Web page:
Mini-Series Review: CHILDHOOD’S END

by T. Mack


I gave this show three nights and six hours. At the end, I had some serious feels over what I’d just sat through. It’s my great desire to share those feelings with you, but it’s hard to do so without giving away some possible spoils. So, here’s what I’m going to do. This review will be in two parts. The first part will be completely spoiler-free. The second will be less so. I promise not to tell you the ending outright, but there’s a (very) good chance you’ll have it figured out by the time I’ve finished my rant.




This week, Syfy network aired their three-night, six-hour mini-series event, Childhood’s End. The show is based on the classic 1953 science-fiction book of the same name by Arthur C. Clarke. Both the book and television show tell the story of a peaceful alien invasion. The aliens show up, park themselves in the sky, and announce that they are there to usher in the golden age of man. Though it will be years before they show themselves, in the meantime, they eradicate war, famine, and disease through indirect supervision over the planet. The story unfolds in three parts, with the first pulling you in and the other two keeping you sufficiently hooked until the end.


The acting in the series was good. While most of the cast are not well-known household names, they all did an excellent job. Even the child actors in the series were convincing… and convincingly creepy at times. The series had good production value and relied little on special effects. I appreciated that, because the fact is that no special effects is much preferable to bad special effects.


I have not read Clarke’s book. Before last week, I’d not even heard of it. So the story that unfolded was new to me, mysterious and intriguing. It captured my attention and imagination, but also brought up questions of what defines utopia and the cost that is worth paying for it. It was interesting to see how the lives of the central characters are all affected differently by the same events and eventually connect, even if only in the way that all human life is affected by what happens to our planet.


I’d recommend this mini-series for fans of classic science-fiction stories. If you dig on H.G. Wells (The Time Machine, War of the Worlds), George  Orwell (1984), or Orson Scott Card (The Ender’s Game series), you will likely enjoy this show. If you’re more into the humorous, lighthearted and fun science-fiction of Douglas Adams (The Hitchiker’s Guide to the Galaxy), Terry Pratchet (The Discworld Series), and anything Doctor Who, this six-hour investment may not be for you.

Rating: 3 SHIELDS

3 SG Shields

To avoid spoilers, skip past the next section to check out the trailer for this series.



Do you remember the first time you watched American Beauty? The first thing that happens is that Lester Burnham (Kevin Spacey) tells us he’s dead. And yet, when his death later takes place, we find ourselves shocked and a bit disappointed. We can’t even understand why. He told us he was dead. We knew he was going to die. And yet, we still catch all the feels when it happens.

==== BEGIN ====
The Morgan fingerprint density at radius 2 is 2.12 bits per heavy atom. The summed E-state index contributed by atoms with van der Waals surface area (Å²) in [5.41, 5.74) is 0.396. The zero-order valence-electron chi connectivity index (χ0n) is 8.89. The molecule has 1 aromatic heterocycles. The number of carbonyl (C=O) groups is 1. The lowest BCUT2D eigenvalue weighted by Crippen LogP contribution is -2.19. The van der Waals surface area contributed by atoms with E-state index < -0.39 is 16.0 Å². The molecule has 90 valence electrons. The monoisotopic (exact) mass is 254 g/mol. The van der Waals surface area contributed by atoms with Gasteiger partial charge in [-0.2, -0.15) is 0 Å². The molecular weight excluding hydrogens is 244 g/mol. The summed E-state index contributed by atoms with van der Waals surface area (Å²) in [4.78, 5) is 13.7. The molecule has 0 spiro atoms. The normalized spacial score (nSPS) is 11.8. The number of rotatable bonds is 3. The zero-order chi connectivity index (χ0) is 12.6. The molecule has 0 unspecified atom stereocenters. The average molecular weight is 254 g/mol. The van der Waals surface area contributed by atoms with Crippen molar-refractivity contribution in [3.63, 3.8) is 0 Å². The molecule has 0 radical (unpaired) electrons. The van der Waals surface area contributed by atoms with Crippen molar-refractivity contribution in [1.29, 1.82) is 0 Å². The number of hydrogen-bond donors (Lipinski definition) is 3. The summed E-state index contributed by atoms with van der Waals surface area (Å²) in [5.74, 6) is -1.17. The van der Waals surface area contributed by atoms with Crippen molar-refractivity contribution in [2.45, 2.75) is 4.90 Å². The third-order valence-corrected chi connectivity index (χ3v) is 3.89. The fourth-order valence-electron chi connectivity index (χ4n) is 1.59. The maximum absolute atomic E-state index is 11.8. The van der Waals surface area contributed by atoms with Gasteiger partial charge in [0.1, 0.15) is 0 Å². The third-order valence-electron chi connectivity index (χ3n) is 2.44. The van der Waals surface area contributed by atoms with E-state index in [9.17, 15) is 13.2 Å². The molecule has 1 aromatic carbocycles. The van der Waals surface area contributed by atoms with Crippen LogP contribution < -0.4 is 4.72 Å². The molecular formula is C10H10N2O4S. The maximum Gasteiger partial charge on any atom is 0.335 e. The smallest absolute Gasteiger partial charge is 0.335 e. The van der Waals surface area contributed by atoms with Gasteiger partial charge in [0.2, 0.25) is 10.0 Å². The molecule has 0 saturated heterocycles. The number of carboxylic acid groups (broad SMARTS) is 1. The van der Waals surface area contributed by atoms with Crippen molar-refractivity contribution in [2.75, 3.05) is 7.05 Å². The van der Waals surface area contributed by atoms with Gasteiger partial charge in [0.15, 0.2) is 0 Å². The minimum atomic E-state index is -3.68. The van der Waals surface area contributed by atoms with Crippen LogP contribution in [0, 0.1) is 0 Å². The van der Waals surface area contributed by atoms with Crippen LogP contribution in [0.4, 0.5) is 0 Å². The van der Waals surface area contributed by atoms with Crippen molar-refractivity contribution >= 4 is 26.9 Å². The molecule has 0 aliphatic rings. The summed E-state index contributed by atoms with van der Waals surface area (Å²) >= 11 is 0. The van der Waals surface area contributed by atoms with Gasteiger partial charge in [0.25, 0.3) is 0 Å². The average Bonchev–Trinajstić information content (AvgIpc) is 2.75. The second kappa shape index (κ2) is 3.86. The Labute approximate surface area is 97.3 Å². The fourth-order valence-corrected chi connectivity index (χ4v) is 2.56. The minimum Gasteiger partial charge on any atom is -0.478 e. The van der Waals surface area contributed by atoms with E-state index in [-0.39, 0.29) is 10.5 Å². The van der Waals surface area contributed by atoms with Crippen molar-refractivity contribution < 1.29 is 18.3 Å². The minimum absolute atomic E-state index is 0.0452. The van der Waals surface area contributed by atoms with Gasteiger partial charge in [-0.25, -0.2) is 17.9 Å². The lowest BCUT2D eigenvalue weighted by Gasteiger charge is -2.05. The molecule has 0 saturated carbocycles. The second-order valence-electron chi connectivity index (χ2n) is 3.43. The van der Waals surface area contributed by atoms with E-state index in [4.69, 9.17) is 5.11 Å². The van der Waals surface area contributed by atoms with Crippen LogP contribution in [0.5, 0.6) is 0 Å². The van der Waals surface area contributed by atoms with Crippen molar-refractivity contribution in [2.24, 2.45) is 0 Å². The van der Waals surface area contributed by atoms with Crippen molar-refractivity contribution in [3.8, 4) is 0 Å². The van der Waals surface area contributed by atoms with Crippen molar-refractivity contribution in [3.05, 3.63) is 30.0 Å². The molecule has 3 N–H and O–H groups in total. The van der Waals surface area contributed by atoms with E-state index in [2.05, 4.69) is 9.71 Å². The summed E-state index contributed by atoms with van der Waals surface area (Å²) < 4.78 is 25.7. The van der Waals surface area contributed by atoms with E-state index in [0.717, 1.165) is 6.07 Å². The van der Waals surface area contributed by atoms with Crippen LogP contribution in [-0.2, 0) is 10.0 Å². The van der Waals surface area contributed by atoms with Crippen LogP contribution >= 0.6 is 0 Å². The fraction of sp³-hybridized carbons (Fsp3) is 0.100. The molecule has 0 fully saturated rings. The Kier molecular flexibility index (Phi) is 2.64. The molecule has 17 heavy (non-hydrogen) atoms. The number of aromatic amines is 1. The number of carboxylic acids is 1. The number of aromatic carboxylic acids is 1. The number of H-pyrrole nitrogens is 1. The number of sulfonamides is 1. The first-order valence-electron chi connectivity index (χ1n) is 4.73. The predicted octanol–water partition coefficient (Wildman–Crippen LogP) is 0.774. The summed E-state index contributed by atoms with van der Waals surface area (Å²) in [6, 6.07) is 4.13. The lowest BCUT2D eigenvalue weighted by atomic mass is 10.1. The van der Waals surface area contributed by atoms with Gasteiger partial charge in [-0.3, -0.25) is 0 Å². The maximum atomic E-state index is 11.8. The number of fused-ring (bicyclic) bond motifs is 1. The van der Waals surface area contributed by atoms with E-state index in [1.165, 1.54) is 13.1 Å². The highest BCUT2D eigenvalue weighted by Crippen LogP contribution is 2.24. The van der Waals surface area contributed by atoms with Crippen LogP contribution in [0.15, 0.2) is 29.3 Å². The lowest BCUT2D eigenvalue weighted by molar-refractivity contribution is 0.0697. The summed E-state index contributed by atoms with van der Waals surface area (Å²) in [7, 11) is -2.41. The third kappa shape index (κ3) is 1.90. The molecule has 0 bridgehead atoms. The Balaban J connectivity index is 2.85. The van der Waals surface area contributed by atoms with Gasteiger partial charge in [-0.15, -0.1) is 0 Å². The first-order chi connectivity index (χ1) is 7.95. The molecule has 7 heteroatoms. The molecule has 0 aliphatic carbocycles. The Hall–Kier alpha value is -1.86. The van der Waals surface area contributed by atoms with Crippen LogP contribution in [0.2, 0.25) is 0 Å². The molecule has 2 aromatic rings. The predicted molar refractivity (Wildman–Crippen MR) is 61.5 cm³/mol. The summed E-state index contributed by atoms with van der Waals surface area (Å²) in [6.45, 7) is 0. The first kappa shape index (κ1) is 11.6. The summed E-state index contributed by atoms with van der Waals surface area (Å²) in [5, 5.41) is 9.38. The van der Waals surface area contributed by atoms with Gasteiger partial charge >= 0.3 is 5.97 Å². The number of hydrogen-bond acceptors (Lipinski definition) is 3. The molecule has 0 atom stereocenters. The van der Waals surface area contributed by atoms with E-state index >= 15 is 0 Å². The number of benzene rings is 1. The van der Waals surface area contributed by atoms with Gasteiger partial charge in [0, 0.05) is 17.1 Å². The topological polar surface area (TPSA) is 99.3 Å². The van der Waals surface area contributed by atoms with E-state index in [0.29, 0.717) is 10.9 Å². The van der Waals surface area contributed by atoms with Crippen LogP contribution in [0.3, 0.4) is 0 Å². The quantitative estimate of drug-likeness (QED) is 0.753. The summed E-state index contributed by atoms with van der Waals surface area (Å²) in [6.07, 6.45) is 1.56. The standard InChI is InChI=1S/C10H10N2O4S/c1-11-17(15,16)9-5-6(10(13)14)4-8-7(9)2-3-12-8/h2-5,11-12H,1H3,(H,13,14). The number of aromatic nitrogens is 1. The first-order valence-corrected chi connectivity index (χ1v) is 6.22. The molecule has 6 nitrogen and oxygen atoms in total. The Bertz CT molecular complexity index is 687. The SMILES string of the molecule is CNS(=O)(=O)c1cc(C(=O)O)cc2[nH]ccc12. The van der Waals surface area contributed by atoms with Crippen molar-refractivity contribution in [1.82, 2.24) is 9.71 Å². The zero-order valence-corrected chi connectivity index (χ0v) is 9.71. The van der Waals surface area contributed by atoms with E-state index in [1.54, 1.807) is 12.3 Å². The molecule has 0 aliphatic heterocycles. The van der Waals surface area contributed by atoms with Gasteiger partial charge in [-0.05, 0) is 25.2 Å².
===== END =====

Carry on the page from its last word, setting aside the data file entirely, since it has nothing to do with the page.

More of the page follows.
Kevin Spacey as Lester Burnham in ‘American Beauty’

Now take that feeling, multiply it by 1,000 and add a bit of rage. That’s how I felt after sitting through Childhood’s End for six hours. And just like in the case of Amercian Beauty, I can’t blame the show. The name of it is Childhood’s End! The opening scene is a guy telling me his current circumstance, which basically tells me the circumstance of every other human being and the world as a whole. And yet, for the next 50 hours real time and six hours viewing time, I kept alive a nugget of hope deep in my belly that the end might be something different than what he told me it was in the first scene of the series. So when the end came, my hope died and was replaced by anger. I was then faced with the dilemma of deciding at whom I was actually mad.


Not at Clarke, the book’s author, because his story is a very good one. Not at Syfy, the network who produced the show, because it is a well-made series of good quality that, as far as I know, stays relatively true to the original story. So who does that leave? I guess just myself. I knew at the beginning of the six-hour saga how it would end. They told me. And yet I sat all the way through it hoping for something different. That’s my bad.


Understand, I didn’t dislike this series. It was really well-made and incredibly compelling. But at the end, I felt a myriad of negative feelings, including overwhelmed, disappointed, angry and sad. I ranted for 20 minutes to my husband after reaching the end of the series. He asked a simple question and I had to face the simple answer.


“In the end,” he asked, “was it worth sitting through six hours?”

I had to honestly reply, “If I’d known how it would all unfold, I wouldn’t have sat through all those hours. So, the answer is no.”

And for me, that’s basically the bottom line.


If you’re like me and you’re a fan of both classic sci-fi and the more lighthearted fare, go ahead and give the series a try. It could go either way. To help you decide if it might be for you, check out the trailer right here:


What are your sci-fi preferences? Are you a traditionalist or do you like things that are a bit more wacky? What’s your favorite sci-fi book, movie or television show? Take to the comments and let me know.

Are you familiar with Arthur C. Clarke’s classic sci-fi book? Did you check out the mini-series on Syfy this week? If you answered yes to either, please give me your thoughts on either the book or the show or both. I’d love to hear from you.

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